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What is addiction?

The American Society of Addiction Medicine (ASAM) defines addiction in the following manner: "Addiction is a disease characterized by continuous or periodic impaired control over the use of drugs or alcohol, preoccupation with drugs or alcohol, continued use of these substances despite adverse consequences related to their use, and distortions in thinking, most notably denial." Addicts typically begin by experimentation, evolve into regular but controlled use, and ultimately find themselves in periodic episodes of loss of control over the use of alcohol that causes impairment in various areas of their lives, either physically or socially. Despite these negative consequences, they continue to use. The issue of loss of control is a controversial one, as addicts to one degree or another are able to exhibit control over their use with a variety of reinforcers; however, the reinforcers, whether they are negative or positive, have much less impact than alcohol itself in modifying the behavior of an addict. For example, for most people, one physical accident from alcohol use requiring an emergency room visit would be negatively reinforcing — that is, it is enough to modify their drinking behavior to avoid future accidents. For an alcoholic, the visit to the emergency room is merely a pattern of frequent visits.

Preoccupation with obtaining and using alcohol refers to the fact that the addictive substance plays a central part in their inner lives, whether or not they are actively using it. Thus, maintaining abstinence is only one element in one's treatment, as the major struggle continues internally. This internal struggle includes, but is not limited to, denial. Also included are the litany of excuses for continued use, the blaming of others, particularly family members and caregivers, for their failure to maintain abstinence, and the frequently cited identification with some other emotional problem that really needs to be addressed rather than the alcoholism itself. The negative consequences play little if any role in modifying the continued use, which is the final aspect of addiction. From ASAM's perspective, addiction and dependence can be used interchangeably. The varying concepts of physiological dependence, psychological dependence, and addiction are more thoroughly explored in Question 14.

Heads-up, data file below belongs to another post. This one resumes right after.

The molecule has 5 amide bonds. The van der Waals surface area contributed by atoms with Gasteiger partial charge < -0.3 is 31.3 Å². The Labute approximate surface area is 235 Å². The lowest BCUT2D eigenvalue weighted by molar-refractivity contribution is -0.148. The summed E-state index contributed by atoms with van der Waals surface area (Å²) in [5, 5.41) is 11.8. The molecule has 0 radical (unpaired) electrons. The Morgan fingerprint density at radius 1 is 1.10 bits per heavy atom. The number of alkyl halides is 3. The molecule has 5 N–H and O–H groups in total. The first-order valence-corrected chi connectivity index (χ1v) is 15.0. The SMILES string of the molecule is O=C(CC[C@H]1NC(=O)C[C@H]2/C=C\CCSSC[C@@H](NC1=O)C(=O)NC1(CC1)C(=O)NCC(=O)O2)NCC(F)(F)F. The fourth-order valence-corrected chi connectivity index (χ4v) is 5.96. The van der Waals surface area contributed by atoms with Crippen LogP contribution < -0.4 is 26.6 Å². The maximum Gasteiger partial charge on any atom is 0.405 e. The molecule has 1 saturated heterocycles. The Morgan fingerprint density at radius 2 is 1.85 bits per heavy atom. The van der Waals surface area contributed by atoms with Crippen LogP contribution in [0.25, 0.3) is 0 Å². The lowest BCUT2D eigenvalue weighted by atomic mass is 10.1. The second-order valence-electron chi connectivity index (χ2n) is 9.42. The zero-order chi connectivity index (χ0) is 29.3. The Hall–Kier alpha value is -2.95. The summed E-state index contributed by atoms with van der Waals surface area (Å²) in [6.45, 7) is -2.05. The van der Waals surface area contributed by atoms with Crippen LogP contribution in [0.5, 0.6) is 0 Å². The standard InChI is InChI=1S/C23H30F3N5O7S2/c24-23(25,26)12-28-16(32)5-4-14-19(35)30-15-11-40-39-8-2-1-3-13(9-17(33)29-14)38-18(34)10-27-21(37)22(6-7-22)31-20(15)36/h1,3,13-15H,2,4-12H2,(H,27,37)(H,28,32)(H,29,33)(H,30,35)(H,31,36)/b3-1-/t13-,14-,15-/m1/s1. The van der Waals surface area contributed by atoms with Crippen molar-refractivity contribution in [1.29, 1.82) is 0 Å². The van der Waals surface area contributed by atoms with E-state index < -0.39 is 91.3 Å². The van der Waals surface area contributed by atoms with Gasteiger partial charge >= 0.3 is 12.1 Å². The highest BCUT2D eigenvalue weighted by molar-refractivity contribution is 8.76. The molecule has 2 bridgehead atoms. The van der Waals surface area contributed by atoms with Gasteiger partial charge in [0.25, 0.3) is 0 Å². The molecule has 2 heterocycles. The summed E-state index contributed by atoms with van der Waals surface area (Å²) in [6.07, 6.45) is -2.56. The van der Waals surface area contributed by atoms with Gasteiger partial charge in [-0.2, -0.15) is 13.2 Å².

Addictive behaviors may include gambling, sex, drugs, and all of the variations on those themes, which recently include the use of the Internet and involvement with pornography. From that simple definition, it appears that no biological or pathophysiological process must be invoked. The addiction may result from the involvement or the pursuit of an activity, rather than on what direct effect the pursuit of the activity may have on the brain. How can gambling or the Internet have the same effects on the brain as opiates or alcohol? There is no receptor specific for gambling or the Internet like there is for opiates or alcohol. Somehow the behavior and the pursuit of an activity take on a life of their own, to the exclusion of all other responsible activities. If that is the case, then how can addiction be a disease? This is the subject of our next question.

Susan's comment:

Unfortunately, Bens blood alcohol levels have been more than 400 or 500 several times. He always amazes those who treat him because he is so lucid. Although he exhibits intoxicated behavior, he is not "falling down drunk" and does not exhibit any signs of respiratory distress. One time,

however, he was in the high 500s and was comatose after arrival at the emergency room. Thankfully, he began to improve immediately with treatment.

Although I understand that he needs to be sober before treatment, I always worry that one day we wont be "crying wolf" and that something important might be missed with the overall diagnosis of "severe ETOH intoxication." Thus, I still continue to bring him to the emergency room. Sometimes I get tired of apologizing; however, many trips have been made to the same place for the opposite condition: complications from alcohol withdrawal. There is certainly a marked difference in the attitude of medical personnel at the times when he is clearly sick rather than drunk. Although I sometimes sense that caregivers believe that Ben "deserves" the punishing symptoms of withdrawal, for the most part, they are sympathetic to his plight and mine. Needless to say, I have become acquainted with people on the ER staff, who often say to me when I either bring him myself or follow the ambulance, "I dont know how you do it." Most of the time my response consists of two questions. First, I ask, "Do you have children?" When they nod their head, which most do, I simply ask, "Wouldn't you?" The look of disapproval that is in their eyes seems to give way to a bit more understanding after that.

After Ben is stable and while we are awaiting the results of the blood tests, I sometimes go back to my nearby office to fill in my co-workers who have watched this process so many times. Someone says, "Doesn't he realize what he's doing to you?" I reply, "First, he's got to realize what he's doing to himself."

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